By noon the number of rabbits discernible by Annixter’s field glasses on ahead was far into the thousands. What seemed to be ground resolved itself, when seen through the glasses, into a maze of small moving bodies, leaping, ducking, doubling, running back and forth—a wilderness of agitated ears, white tails, and twinkling legs. The outside wings of the curved line of vehicles began to draw in a little; Osterman’s ranch was left behind, the drive continued on over Quien Sabe.  87
  As the day advanced, the rabbits, singularly enough, became less wild. When flushed, they no longer ran so far nor so fast, limping off instead a few feet at a time, and crouching down, their ears close upon their backs. Thus it was that by degrees the teams began to close up on the main herd. At every instant the numbers increased. It was no longer thousands, it was tens of thousands. The earth was alive with rabbits.  88
  Denser and denser grew the throng. In all directions nothing was to be seen but the loose mass of the moving jacks. The horns of the crescent of teams began to contract. Far off the corral came into sight. The disintegrated mass of rabbits commenced, as it were, to solidify, to coagulate. At first, each jack was some three feet distant from his nearest neighbor, but this space diminished to two feet, then to one, then to but a few inches. The rabbits began leaping over one another.  89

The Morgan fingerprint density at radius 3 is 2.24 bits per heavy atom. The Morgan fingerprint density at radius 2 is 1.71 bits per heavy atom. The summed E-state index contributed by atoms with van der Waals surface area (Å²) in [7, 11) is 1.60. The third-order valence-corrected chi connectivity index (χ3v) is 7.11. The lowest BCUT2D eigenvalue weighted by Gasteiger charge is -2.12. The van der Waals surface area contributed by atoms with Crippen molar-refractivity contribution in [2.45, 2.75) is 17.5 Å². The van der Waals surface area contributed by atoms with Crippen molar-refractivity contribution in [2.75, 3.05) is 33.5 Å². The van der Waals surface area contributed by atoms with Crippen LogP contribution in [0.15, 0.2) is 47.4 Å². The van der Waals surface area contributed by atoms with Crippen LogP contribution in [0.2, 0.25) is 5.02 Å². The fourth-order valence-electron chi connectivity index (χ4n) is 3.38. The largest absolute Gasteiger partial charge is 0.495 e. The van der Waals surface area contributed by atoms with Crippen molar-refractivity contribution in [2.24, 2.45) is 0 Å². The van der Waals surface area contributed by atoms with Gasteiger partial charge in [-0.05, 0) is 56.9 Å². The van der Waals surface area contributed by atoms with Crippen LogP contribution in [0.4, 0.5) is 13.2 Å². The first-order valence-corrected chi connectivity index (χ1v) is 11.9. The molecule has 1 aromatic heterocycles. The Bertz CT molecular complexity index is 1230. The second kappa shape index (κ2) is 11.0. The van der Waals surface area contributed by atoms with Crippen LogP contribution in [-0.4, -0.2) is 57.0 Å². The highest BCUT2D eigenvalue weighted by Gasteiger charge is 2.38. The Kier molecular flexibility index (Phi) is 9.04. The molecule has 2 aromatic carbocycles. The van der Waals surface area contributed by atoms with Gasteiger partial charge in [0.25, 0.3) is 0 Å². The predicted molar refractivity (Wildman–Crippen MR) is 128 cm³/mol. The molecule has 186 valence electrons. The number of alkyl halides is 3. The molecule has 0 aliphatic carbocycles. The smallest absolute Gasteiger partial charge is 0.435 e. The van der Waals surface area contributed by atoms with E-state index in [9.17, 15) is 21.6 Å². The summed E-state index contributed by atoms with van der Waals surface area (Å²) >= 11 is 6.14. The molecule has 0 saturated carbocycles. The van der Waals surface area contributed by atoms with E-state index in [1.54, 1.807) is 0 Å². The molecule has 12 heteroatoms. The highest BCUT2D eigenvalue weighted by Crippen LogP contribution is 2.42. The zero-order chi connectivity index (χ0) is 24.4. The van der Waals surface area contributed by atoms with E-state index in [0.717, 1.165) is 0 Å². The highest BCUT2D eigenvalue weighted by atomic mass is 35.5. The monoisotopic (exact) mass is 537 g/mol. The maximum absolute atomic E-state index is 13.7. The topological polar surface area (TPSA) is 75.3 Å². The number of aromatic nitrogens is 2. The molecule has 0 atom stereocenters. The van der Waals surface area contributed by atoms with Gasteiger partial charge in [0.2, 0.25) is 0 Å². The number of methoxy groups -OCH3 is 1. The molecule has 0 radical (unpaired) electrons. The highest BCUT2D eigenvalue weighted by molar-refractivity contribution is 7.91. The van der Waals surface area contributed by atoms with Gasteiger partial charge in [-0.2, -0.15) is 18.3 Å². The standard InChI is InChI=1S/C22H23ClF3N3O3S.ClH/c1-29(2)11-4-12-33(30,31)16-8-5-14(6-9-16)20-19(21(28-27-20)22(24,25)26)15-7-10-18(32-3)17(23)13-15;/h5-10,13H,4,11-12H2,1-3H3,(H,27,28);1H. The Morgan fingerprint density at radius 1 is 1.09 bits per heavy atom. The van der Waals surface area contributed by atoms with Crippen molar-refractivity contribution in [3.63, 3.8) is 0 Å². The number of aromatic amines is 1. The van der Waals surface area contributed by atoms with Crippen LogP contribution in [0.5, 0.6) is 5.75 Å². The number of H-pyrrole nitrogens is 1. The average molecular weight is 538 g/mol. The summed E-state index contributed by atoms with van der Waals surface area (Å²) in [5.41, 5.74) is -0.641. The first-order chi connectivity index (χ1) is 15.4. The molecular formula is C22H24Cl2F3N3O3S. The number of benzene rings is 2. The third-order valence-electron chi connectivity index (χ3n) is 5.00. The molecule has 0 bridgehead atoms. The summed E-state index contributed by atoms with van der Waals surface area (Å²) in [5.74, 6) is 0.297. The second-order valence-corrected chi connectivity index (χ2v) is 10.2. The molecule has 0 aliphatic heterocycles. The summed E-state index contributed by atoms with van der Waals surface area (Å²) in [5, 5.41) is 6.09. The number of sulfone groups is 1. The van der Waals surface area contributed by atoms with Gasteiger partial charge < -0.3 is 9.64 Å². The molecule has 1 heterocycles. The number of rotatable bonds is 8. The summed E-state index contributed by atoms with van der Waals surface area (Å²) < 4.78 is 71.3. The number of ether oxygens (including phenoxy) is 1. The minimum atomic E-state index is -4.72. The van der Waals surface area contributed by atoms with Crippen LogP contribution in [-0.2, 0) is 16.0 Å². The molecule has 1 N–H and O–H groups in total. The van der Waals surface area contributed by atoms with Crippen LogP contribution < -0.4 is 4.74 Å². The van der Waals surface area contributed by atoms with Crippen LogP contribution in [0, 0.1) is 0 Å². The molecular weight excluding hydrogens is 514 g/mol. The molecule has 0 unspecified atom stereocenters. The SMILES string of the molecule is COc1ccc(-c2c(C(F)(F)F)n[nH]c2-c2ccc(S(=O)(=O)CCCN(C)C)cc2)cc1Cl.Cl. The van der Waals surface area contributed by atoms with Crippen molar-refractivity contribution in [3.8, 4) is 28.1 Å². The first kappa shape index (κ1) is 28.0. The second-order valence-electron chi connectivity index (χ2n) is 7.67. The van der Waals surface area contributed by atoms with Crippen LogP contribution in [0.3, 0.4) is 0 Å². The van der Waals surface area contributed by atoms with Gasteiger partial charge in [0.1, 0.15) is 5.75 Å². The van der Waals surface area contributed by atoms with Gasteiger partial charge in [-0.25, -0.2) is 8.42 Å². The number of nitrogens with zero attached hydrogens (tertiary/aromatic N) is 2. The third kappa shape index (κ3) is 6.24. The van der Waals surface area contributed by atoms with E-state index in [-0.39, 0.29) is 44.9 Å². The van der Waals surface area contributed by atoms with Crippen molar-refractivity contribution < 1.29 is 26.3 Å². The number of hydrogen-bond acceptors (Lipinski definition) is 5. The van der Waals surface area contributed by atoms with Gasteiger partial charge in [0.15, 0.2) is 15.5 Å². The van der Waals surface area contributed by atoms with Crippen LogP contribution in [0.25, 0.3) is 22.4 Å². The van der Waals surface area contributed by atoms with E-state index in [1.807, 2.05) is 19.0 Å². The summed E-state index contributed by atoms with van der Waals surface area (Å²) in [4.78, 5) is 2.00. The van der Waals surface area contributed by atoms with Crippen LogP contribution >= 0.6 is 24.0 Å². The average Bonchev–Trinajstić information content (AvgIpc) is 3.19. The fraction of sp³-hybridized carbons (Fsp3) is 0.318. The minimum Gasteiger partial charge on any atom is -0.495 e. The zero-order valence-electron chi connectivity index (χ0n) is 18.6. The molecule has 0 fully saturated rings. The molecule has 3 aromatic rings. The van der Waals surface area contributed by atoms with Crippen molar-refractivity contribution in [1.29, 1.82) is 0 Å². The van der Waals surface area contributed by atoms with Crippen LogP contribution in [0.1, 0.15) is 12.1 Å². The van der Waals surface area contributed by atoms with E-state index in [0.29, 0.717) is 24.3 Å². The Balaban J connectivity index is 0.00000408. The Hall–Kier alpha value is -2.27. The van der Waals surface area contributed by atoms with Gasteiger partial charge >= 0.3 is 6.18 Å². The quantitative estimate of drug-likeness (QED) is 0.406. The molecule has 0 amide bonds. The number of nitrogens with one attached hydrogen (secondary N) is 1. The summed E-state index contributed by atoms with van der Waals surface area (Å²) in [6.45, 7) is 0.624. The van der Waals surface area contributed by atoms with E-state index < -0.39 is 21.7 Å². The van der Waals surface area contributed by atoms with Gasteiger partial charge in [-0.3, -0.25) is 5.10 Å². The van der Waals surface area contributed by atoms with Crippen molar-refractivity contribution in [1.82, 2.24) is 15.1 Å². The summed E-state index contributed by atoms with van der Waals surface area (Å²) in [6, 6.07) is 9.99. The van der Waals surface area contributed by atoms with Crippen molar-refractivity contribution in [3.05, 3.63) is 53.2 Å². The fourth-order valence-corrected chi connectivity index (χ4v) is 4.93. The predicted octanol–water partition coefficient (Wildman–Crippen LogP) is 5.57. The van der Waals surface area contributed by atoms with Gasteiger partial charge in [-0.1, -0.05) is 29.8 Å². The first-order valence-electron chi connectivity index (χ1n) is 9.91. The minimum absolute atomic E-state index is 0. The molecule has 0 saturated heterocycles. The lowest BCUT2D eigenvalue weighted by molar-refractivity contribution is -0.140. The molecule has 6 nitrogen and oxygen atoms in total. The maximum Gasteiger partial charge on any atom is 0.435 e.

Then the strange scene defined itself. It was no longer a herd covering the earth. It was a sea, whipped into confusion, tossing incessantly, leaping, falling, agitated by unseen forces. At times the unexpected tameness of the rabbits all at once vanished. Throughout certain portions of the herd eddies of terror abruptly burst forth. A panic spread; then there would ensue a blind, wild rushing together of thousands of crowded bodies, and a furious scrambling over backs, till the scuffing thud of innumerable feet over the earth rose to a reverberating murmur as of distant thunder, here and there pierced by the strange, wild cry of the rabbit in distress.  90